What he will need to do, of course, is develop a romantic style that suits him and the girls, and later women, he’s attracted to. If that has little or nothing in common with the style promoted on Valentine’s Day, fine. But he will need to create a style of some kind, or he’s likely to be a lonely guy for a long time.
I know a married couple, very much in love, whose idea of a perfect romantic getaway is to go fly-fishing for a weekend. I know another couple who go on meditation retreats together (OK, they’ve been married a long, long time, and they also sometimes go to the city to see plays). Some couples wouldn’t think of going off without their kids, while others can’t wait to be alone and breathe life and passion back into their marriages.
But there is something that all romantic styles share, and that’s cultivation of the kind of moment-to-moment attention that tells another person, “You’re important to me, so important that I will give you my entire self right now because I want you to be happy and to know you are loved.” Romance can take many forms, but all are designed to convey this level of caring.
One of the most truly romantic men I’ve known died last year. He was in his 70s. I don’t think he thought of himself as romantic—he was small and round and cherubic in appearance, pleasant to look at but not handsome in the conventional sense—but he was the most attentive and doting husband imaginable. He was retired, but his wife of nearly 50 years, a dynamic and outgoing woman, remained busy doing work that required her to entertain often and to serve as a kind of mistress of ceremonies at large events. I would watch him at these times, noticing the way he was always aware of her—what she was doing, whether she was feeling stressed or needed something—and ever ready to step in to help or comfort. And I could see how much this attention and good will meant to her.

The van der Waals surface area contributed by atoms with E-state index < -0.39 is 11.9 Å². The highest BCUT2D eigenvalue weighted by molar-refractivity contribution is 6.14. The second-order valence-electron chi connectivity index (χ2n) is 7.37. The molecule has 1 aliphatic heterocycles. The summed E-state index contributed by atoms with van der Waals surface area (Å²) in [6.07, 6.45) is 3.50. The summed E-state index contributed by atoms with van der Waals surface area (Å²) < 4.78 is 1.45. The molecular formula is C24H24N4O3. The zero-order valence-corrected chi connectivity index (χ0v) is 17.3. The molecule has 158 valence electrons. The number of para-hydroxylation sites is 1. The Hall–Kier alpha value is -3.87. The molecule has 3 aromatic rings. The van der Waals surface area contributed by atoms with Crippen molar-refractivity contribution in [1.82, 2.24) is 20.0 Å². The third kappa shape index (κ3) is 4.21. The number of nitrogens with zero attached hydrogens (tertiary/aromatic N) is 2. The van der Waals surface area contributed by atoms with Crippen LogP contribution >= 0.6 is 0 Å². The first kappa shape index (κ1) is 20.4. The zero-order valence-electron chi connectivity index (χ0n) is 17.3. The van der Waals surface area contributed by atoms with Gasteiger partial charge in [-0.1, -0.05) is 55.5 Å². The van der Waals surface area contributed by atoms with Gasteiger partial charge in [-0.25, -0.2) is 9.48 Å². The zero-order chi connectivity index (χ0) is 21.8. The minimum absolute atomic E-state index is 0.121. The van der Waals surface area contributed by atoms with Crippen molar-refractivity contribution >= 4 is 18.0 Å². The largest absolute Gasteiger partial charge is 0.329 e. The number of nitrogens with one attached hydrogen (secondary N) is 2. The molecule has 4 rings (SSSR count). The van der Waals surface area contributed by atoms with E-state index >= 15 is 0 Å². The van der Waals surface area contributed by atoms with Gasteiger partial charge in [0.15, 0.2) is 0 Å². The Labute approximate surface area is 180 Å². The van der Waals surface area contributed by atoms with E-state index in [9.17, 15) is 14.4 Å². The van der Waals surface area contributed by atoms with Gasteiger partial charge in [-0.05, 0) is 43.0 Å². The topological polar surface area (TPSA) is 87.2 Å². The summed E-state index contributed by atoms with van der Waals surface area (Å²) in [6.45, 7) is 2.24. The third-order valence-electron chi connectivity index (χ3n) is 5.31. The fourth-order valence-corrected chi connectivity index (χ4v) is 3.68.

The couple threw a party shortly before he died. They knew he had little time remaining, so they invited his many friends to come and say good-bye to him. As always, he insisted on helping her prepare, and that tired him. By the time the party started, he had to go to bed. But he insisted she tell everyone that he wanted them to enjoy themselves, to celebrate not mourn, and that he wanted to hear happy sounds in his house.
Taking turns, the guests walked back to the bedroom to visit with him. My wife and I went together. He was lying in bed, half asleep, with his wife curled up next to him, forming a cocoon of love. He smiled when he saw us. My wife bent down and hugged him. I took his hand. I told him I wanted to thank him.
“For what?” he asked.
“For teaching me so much about how a man takes care of the woman he loves,” I said.
He laughed, surprised and a little incredulous. Obviously, he’d never thought of himself that way. Then he thanked me.
We sat there with him and his wife for some time, holding his hand, just breathing together. Then we told him we loved him, said good-bye and left. He smiled and rolled over into his wife’s arms, as if to sleep. He died a few days later, at home, his family by his side.
This, then, is what romance is really about. It’s about love, the deepest kind of love, the kind that produces enduring marriages and happy families.
So what I would say to Isaac Miller is this: Hang onto your skepticism of consumerist culture. You’re absolutely right that it tends to reduce life’s most precious aspects to commodities that can be bought and sold. But don’t be afraid of love. And don’t be afraid of romance.
One of these days a girl will come along who will make your heart sing, who will keep you awake at night, trembling, when you think of her. If you want her to feel about you the way you feel about her, treat her tenderly. Treat her with kindness. Pay attention to her. Let her know you care.
And be honest with her. Tell her how you feel about Valentine’s Day. Maybe she feels the same way. Remember, there’s nothing wrong with having a special day honoring love and lovers. After all, none of us would be here without them. Find your own way to enjoy Valentine’s Day together. Pick her a bouquet of the narcissi that are blooming now. Go for a walk in the park. Make her a card by hand. Write her a poem. Tell her what your really feel about her, deep down. You don’t have to spend a dime.
Believe me, she’ll think you’re a very romantic guy.